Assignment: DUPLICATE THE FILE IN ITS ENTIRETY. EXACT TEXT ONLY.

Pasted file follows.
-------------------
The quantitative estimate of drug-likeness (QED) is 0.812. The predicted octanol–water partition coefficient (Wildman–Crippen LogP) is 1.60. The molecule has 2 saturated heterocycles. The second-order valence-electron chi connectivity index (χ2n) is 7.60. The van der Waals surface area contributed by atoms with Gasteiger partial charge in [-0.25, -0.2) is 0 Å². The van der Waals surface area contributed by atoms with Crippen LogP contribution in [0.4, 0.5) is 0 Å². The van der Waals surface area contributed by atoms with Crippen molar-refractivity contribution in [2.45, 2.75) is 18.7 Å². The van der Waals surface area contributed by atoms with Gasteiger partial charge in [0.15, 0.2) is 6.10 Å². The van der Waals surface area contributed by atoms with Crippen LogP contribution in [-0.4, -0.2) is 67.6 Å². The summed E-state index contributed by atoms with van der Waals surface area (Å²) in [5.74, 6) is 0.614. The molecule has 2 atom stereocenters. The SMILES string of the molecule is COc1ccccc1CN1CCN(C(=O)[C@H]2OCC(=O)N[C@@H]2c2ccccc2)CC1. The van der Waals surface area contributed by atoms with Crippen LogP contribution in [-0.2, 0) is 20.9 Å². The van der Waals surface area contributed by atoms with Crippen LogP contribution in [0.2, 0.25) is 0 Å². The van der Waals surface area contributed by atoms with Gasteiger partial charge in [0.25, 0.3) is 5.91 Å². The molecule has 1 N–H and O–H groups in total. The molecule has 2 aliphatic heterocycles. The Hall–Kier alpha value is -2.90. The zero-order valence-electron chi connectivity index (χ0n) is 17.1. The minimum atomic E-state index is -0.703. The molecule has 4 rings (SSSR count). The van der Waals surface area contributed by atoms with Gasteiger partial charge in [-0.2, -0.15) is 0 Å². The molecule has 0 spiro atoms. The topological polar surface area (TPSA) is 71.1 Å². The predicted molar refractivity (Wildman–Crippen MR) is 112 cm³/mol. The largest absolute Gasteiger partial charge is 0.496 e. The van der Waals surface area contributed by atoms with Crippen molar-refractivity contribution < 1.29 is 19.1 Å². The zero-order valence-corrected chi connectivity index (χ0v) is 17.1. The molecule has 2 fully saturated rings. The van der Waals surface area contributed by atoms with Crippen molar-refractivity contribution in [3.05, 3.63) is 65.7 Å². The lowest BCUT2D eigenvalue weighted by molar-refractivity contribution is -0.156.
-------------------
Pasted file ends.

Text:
The quantitative estimate of drug-likeness (QED) is 0.812. The predicted octanol–water partition coefficient (Wildman–Crippen LogP) is 1.60. The molecule has 2 saturated heterocycles. The second-order valence-electron chi connectivity index (χ2n) is 7.60. The van der Waals surface area contributed by atoms with Gasteiger partial charge in [-0.25, -0.2) is 0 Å². The van der Waals surface area contributed by atoms with Crippen LogP contribution in [0.4, 0.5) is 0 Å². The van der Waals surface area contributed by atoms with Crippen molar-refractivity contribution in [2.45, 2.75) is 18.7 Å². The van der Waals surface area contributed by atoms with Gasteiger partial charge in [0.15, 0.2) is 6.10 Å². The van der Waals surface area contributed by atoms with Crippen LogP contribution in [-0.4, -0.2) is 67.6 Å². The summed E-state index contributed by atoms with van der Waals surface area (Å²) in [5.74, 6) is 0.614. The molecule has 2 atom stereocenters. The SMILES string of the molecule is COc1ccccc1CN1CCN(C(=O)[C@H]2OCC(=O)N[C@@H]2c2ccccc2)CC1. The van der Waals surface area contributed by atoms with Crippen LogP contribution in [-0.2, 0) is 20.9 Å². The van der Waals surface area contributed by atoms with Crippen LogP contribution in [0.2, 0.25) is 0 Å². The van der Waals surface area contributed by atoms with Gasteiger partial charge in [0.25, 0.3) is 5.91 Å². The molecule has 1 N–H and O–H groups in total. The molecule has 2 aliphatic heterocycles. The Hall–Kier alpha value is -2.90. The zero-order valence-electron chi connectivity index (χ0n) is 17.1. The minimum atomic E-state index is -0.703. The molecule has 4 rings (SSSR count). The van der Waals surface area contributed by atoms with Gasteiger partial charge in [-0.2, -0.15) is 0 Å². The molecule has 0 spiro atoms. The topological polar surface area (TPSA) is 71.1 Å². The predicted molar refractivity (Wildman–Crippen MR) is 112 cm³/mol. The largest absolute Gasteiger partial charge is 0.496 e. The van der Waals surface area contributed by atoms with Crippen molar-refractivity contribution < 1.29 is 19.1 Å². The zero-order valence-corrected chi connectivity index (χ0v) is 17.1. The molecule has 2 fully saturated rings. The van der Waals surface area contributed by atoms with Crippen molar-refractivity contribution in [3.05, 3.63) is 65.7 Å². The lowest BCUT2D eigenvalue weighted by molar-refractivity contribution is -0.156.